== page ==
Form and content – two levels of change
Identifying the difference between Form and content is only a first step to understanding the deeper nature of change. We must consider that recursion between levels plays a very key role in the way change unfolds. This is something that is somewhat difficult to grasp because of its abstract nature, but when you “get it” you’ll start to see this principle operating everywhere.
Recursion occurs when some difference within a system propagates through the system in a way that affects the process by which the original difference was created. At the lowest level, a recursive system is self-directive (hence the term “cybernetics,” from the Greek for “the art of steering,” refers to the modern study of recursive systems). This is because a system’s next “move” is dependent upon feedback loops that carry forward differences inherent in its current state. This is the first half of recursion: how things are now changes how things will (and can) be. The second half of the recursion is that how things will be also changes how things are now. I state it this way to make the paradoxical nature of recursive systems unavoidable from the beginning. We’ll return to this later.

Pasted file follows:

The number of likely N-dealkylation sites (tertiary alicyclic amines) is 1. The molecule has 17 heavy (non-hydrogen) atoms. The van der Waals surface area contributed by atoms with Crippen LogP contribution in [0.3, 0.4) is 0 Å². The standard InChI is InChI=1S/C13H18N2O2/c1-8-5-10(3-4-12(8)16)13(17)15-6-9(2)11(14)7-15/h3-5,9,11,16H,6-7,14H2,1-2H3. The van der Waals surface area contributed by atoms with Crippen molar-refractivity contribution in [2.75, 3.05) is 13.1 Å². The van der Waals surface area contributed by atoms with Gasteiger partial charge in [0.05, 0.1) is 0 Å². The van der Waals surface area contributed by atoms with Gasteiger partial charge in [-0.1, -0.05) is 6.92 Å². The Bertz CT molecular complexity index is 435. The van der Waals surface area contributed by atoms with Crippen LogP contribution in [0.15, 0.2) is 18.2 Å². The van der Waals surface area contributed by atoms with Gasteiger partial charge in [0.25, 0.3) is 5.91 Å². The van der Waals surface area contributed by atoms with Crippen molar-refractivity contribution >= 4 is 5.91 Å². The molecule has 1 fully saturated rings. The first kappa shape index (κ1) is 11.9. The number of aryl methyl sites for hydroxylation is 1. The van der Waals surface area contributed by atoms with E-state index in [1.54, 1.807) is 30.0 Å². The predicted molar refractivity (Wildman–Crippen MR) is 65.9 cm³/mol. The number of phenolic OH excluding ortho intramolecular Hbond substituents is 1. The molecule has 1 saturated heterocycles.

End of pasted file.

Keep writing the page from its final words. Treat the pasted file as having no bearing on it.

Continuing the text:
There are many types of recursive systems. On the simpler side of things, we have already seen that even a mathematical formula can be recursive. Many physical technologies rely upon recursive connections. Global climate, for example, is a massively recursive system, with many nested and interweaving layers of activity, each of which dynamically affects others through from sea currents to air temperatures to local weather. But there are plenty of mathematical formulas and physical systems that are not recursive as well. On the more complex side of things, however, all life, from the simplest single-celled organism on up, is recursive. In a very direct way, life itself can be illuminated through precisely its endlessly diverse embodiments of the principle of recursion. Within the domain of living beings recursion is integral to the bringing forth of ever more complex forms and potentials. Plants operate recursively, but animals exhibit a greater range, complexity, and diversity of recursive interactions. Human beings are even more recursively complex. In human beings recursivity is exemplified not just in terms of physiology, but also in terms of what is possible for us epistemologically. This is true unconsciously for animals, who have their own kind of knowing that is self-directed (and the animal kingdom as a whole exhibits a very wide range of types and levels of self-direction). Humans are unique in that not only is our epistemology open to self-direction, we can become conscious of this self direction itself, and thus add another, higher level of recursion into the mix.
This difference is vital to understanding and working with change in new ways. We are already self-directed, recursively operating beings. With respect to how we know, for the most part these self-directed processes take place by virtue of parts of ourselves that we are not consciously attentive to, or are only attentive to in very select moments. What this means is that to the extent that the recursive relation between our current state and our next move remains determined by primarily unconscious or semi-conscious processes, we are literally slaves to ourselves.